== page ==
The Real Risk

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*The Real Risk*

The Battle of Stalingrad during World War II was the largest battle in history. With it came equally staggering stories of how people dealt with risk.

One came in late 1942, when a German tank unit sat in reserve on grasslands outside the city. When tanks were desperately needed on the front lines, something happened that surprised everyone: Almost none of

them worked.

Out of 104 tanks in the unit, fewer than 20 were operable. Engineers quickly found the reason for Tanks not working.

Historian William Craig writes: “During the weeks of inactivity behind the front lines, field mice had nested inside the vehicles and eaten away insulation covering the electrical systems.”

The Germans had the most sophisticated equipment in the world. Yet there they were, defeated by mice.

You can imagine their disbelief.

This almost certainly never crossed their minds.

What kind of tank designer thinks about mouse protection? Not a reasonable one. And not one who studied tank history.

But these kinds of things happen all the time. You can plan for every risk except the things that are too crazy to cross your mind. And those crazy things can do the most harm, because they happen more often than you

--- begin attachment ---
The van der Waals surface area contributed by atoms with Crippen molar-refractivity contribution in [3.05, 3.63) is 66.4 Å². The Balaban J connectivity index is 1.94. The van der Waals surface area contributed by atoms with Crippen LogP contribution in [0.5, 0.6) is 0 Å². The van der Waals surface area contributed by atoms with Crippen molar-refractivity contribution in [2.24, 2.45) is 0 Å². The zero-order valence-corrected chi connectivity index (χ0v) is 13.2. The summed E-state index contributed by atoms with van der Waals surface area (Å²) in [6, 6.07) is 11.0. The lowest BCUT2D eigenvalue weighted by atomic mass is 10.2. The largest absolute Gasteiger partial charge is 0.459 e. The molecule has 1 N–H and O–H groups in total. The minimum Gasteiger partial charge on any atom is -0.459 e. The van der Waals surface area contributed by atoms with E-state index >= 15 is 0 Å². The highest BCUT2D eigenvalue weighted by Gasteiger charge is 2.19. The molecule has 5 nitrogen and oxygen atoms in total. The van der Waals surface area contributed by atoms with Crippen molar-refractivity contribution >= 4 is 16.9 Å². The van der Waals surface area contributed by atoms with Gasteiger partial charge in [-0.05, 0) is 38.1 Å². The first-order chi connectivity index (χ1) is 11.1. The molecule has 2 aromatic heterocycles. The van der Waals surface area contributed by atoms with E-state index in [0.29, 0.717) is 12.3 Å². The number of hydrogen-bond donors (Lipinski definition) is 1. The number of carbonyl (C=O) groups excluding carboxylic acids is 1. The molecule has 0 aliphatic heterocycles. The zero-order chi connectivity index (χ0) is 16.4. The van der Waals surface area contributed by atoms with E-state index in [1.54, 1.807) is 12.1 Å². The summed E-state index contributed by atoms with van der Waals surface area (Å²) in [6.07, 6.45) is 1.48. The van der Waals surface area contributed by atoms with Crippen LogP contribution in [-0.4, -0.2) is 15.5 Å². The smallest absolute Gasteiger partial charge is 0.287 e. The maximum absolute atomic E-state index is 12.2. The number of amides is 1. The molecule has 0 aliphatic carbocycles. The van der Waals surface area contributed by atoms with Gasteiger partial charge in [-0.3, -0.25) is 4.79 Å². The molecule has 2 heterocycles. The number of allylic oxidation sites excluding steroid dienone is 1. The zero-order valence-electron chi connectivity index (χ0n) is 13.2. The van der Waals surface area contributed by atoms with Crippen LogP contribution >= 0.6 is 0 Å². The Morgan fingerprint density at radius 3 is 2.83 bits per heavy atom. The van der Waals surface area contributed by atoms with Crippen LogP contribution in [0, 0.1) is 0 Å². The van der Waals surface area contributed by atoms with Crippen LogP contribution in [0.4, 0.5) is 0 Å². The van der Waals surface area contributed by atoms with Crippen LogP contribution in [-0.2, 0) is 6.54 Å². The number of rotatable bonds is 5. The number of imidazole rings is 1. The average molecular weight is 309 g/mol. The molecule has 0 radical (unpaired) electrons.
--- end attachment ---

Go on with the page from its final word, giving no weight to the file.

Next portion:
think and you have no plan for how to deal with them.Avoiding these kinds of unknown risks is, almost by definition, impossible.

You can’t prepare for what you can’t envision.

If there’s one way to guard against their damage, it’s avoiding single points of failure.

A good rule of thumb for a lot of things in life is that everything that can break will eventually break.

So if many things rely on one thing working, and that thing breaks, you are counting the days to catastrophe.

*That’s a single point of failure*.

Some people are remarkably good at avoiding single points of failure. Most critical systems on airplanes have backups, and the backups often have backups. Modern jets have four redundant electrical systems. You can fly

with one engine and technically land with none, as every jet must be capable of stopping on a runway with its brakes alone, without thrust reverse from its engines.

Suspension bridges can similarly lose many of their cables without falling.

In fact, *the most important part of every plan is planning on your plan not going according to plan.*

( From the Book Iam currently reading, “The Psychology of Money” by Morgan Housel  )

This too shall pass,

The world had planned for every possible disaster; Man Made, natural, Nuclear, Alien attack etc etc. Even though books had been written and movies had been made on the Pandemic, nobody could ever envision that a Virus will bring the world to a halt and bring about such disruption and change.

Plan to avoid your Single point of failure, the Unknown Unknown and stay blessed forever.